The young family’s dream of owning a home may become a reality. Or it may not. The Housing Bill aims to implement the Government’s election promises of “supporting home ownership, increasing housing supply and helping more working people to own their own homes.” They hope this will double the number of available properties, reduce social housing waiting lists, reverse the fall in home ownership and make housing more accessible.
The most significant issue is the need to maintain a supply of good quality affordable homes to rent and for sale. However, I’m not sure that this latest attempt will do much more than scratch the surface.
Higher rents and tougher lending criteria continue to hamper home ownership by making it less accessible. If lenders won’t lend, buyers won’t buy and builders won’t build. More people are being squeezed out of the market. 10 years ago, 21 per cent of households aged 25 to 34 rented privately, 59 per cent were owner-occupiers. Now, the number of tenants has doubled to 48 per cent while owner-occupiers fell to 36 per cent. The government predicts that 240,000 households will be formed every year until at least 2032 but the number of new homes completed, despite recent increases, is only half that figure; while the population is ageing and rising faster than nearly every other country in the EU. The shortfall is worsening.
The good news
The Government confirmed schemes to increase home ownership:
- Starter Home Initiative – to provide 200,000 homes for first time buyers under 40 at a 20 per cent discount.
- Right to Build – obliges local authorities to identify suitable plots for self-building.
- Right to Buy – extended to allow up to 1.3 million housing association tenants in England to purchase their homes at discounts to match those offered by local authorities. Sales receipts will raise £4.15bn each year (says the Government), enabling housing associations to fund replacement homes on a one-for-one basis in the same area. That policy is one of the reasons why local authorities have built so few houses, falling from 13,500 45 years ago to around 1,250 last year. But the National Housing Federation said that only 46 per cent of homes sold off by local authorities have been replaced.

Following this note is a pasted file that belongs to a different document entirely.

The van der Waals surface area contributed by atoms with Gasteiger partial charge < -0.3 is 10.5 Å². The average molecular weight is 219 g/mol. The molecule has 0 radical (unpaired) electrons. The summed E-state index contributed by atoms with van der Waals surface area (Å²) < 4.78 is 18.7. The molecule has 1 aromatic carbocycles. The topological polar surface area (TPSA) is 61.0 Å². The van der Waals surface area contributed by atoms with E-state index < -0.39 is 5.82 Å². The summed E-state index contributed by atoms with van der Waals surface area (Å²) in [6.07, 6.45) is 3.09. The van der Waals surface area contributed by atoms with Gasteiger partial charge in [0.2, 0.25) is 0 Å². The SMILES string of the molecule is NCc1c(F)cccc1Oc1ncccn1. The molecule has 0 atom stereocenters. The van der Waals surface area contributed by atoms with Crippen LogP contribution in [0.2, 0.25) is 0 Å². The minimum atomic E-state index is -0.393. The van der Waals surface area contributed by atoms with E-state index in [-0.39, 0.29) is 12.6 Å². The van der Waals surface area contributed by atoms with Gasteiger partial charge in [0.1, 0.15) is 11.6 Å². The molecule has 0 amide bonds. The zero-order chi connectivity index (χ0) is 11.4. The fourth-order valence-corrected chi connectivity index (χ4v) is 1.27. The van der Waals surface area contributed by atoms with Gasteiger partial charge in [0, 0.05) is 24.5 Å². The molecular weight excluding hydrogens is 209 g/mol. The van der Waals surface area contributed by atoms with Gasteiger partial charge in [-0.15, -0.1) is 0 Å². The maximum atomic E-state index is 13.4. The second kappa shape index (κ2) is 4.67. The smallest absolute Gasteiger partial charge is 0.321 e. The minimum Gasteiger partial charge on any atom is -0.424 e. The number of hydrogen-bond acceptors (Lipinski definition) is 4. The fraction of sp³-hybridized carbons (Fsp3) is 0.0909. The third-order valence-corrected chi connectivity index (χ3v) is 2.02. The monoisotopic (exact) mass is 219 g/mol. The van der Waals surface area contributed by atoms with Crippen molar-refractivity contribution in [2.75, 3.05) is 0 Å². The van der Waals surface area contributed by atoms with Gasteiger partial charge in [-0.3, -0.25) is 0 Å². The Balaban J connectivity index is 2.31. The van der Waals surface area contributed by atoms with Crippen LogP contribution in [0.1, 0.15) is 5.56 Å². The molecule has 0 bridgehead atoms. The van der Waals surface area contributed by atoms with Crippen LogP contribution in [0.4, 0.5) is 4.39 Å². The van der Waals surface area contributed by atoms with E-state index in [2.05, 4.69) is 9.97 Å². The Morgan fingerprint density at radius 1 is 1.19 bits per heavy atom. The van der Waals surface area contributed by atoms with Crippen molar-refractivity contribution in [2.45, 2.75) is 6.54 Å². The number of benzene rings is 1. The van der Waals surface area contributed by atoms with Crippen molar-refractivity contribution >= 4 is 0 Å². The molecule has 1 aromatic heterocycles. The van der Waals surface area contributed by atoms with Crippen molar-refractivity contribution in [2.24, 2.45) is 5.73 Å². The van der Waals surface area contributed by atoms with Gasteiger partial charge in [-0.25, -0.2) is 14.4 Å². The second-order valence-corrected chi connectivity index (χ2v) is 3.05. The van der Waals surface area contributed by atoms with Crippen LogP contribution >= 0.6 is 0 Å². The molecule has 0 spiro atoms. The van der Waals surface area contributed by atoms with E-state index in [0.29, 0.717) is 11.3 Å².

Local authorities will be required to dispose of high value vacant council homes to finance the policy with remaining monies to be invested in a new Brownfield Regeneration Fund. A statutory brownfield register aims to put Local Development Orders on 90 per cent of previously used land suitable for development by 2020.
Is it enough?
In my view, these are small steps in the right direction not the radical action required to solve the housing crisis and continuing huge disconnect between supply and demand. Maybe now that the government enjoys a Parliamentary majority, some bold but unpopular decisions could be taken.
Politicians need to grasp the nettle and take radical action to improve supply.
Why not expand Build to Rent by introducing a separate planning use class and insist units cannot be sold for at least 10 years to ensure rental stock is maintained? More first time buyers could be helped by allowing them access to higher loan to value mortgages and shared ownership. Larger builders seem to be able to build just enough to keep prices up; suitable penalties are needed to stop land banking. Flexible but verifiable targets would help.
Could the time be right to sanction limited additional use of green belt or even greenfield land for home building? The Adam Smith Institute report that over a million homes could be provided within walking distance of train stations by sacrificing just 3.7 per cent of London’s green belt. Planning and lending for SMEs is also still far too difficult. Extension of Help to Buy to ensure continue high loan-to-value lending to first time buyers, more building on greenfield as well as reducing planning and lending delays caused by excessive red tape is the only way to maintain higher levels of affordable housing and keep prices in check.
We all accept that we have a serious shortages of homes which will not be fixed any time soon. Politicians need to grasp the nettle and take radical action to vastly improve supply so that more people can make those homeowners’ dreams come true.
Jeremy Leaf is a Chartered Surveyor, estate agent and a former Residential Sales Spokesman for RICS.